The Giving Hope Charity (GHC), a Mount Vernon-based nonprofit that serves Knox County children, helped to make the holiday season a little brighter for local underprivileged elementary school students with their traditional GHC event on Dec. 17, which included a holiday party and a Walmart shopping spree for students and their families.
The GHC event occurred for the first time during the 2020 Christmas season, when many local students were facing pandemic-related social isolation and heightened financial difficulties. In an effort to increase holiday spirit for students, a group of Mount Vernon City School District bus drivers and maintenance employees decided to donate profits from their bus garage’s snack shop to fund a small holiday party and shopping outing for kids in need.
The GHC was officially established as a non-profit organization in 2021 and has been able to grow each year since, largely due to the generous number of donations it has received and sponsorships it has with local businesses. In 2020, the event served six elementary school students, one from each of Mount Vernon’s six public elementary schools, who each received $200 to spend at Walmart, accompanied by a volunteer. Students celebrated the season at a small holiday party with their families before they boarded a festively decorated school bus commandeered by Santa to head to Walmart.
According to GHC Executive Director Dave Shoro, each year social workers, guidance counselors and principals at each Mount Vernon City school recommend students who have displayed impressive personal, academic or extracurricular achievement despite unfavorable circumstances they have faced, and the organization selects which students are served.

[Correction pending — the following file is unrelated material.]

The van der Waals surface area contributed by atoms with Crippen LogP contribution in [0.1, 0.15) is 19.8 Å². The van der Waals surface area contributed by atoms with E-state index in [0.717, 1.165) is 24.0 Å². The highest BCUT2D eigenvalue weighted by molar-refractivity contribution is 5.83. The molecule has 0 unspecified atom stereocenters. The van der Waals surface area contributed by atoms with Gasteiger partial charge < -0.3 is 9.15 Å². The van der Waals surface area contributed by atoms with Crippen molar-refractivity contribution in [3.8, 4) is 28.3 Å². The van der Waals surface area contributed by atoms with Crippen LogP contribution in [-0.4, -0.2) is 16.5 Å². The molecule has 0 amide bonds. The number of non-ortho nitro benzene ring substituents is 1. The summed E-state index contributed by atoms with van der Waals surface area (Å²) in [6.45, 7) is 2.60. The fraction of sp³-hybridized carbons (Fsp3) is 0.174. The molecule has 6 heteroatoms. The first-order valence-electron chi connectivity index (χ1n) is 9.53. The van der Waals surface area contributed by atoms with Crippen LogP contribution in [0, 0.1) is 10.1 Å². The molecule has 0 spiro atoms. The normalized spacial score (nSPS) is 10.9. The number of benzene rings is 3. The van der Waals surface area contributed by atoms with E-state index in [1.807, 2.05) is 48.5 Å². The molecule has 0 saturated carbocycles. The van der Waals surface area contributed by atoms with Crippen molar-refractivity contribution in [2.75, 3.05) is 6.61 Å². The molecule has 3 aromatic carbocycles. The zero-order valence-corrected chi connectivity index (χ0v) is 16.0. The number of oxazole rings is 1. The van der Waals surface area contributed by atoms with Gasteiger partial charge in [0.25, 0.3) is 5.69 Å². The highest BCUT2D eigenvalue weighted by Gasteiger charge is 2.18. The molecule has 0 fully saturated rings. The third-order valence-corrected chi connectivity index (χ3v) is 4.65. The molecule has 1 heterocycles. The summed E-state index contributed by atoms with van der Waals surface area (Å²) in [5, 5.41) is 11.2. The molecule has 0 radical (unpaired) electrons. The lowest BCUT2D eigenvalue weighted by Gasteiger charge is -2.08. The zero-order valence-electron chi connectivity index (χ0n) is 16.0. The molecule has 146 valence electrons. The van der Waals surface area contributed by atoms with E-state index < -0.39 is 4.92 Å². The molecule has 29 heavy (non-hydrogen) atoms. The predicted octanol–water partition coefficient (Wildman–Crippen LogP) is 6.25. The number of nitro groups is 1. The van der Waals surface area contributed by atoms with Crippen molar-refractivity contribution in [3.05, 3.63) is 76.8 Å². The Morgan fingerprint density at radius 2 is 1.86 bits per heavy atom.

The number of students served by the program has increased each year since its inception. According to GHC Secretary Christine Hohman, the organization served 12 elementary school students, three middle school students and four high school students in 2021. Last year, it served 18 elementary school students, six middle school students and eight high school students, as well as 20 residents of the Children’s Resource Center, a local foster care center. At its most recent event, the organization was able to give students $250 as well as add new activities to the traditional holiday party, such as face-painting, cookie-decorating and ornament-making.
Shoro noted that directing the organization is a difficult but humbling task. He explained that a number of students use their money to buy gifts for their family members, for small household appliances that their families could not normally afford or for clothing to wear to job interviews. “There’s so many stories to tell that it’s just heartwrenching,” he said. “It makes us feel good that we’re able to really have a direct effect on the kids that we serve every day.”
In the future, Shoro noted that he hopes to help donors and sponsors become more involved in the organization’s work. “We want our sponsors to come in and encourage them to be part of the charity and be part of the event that they’re sponsoring,” he said.
The GHC also has a second project in the works: a book bus, which is an old school bus the organization has purchased and plans to fill with hundreds of books. The GHC plans to begin driving the bus around the area this summer to pass out books in an effort to encourage local students to spend more time reading.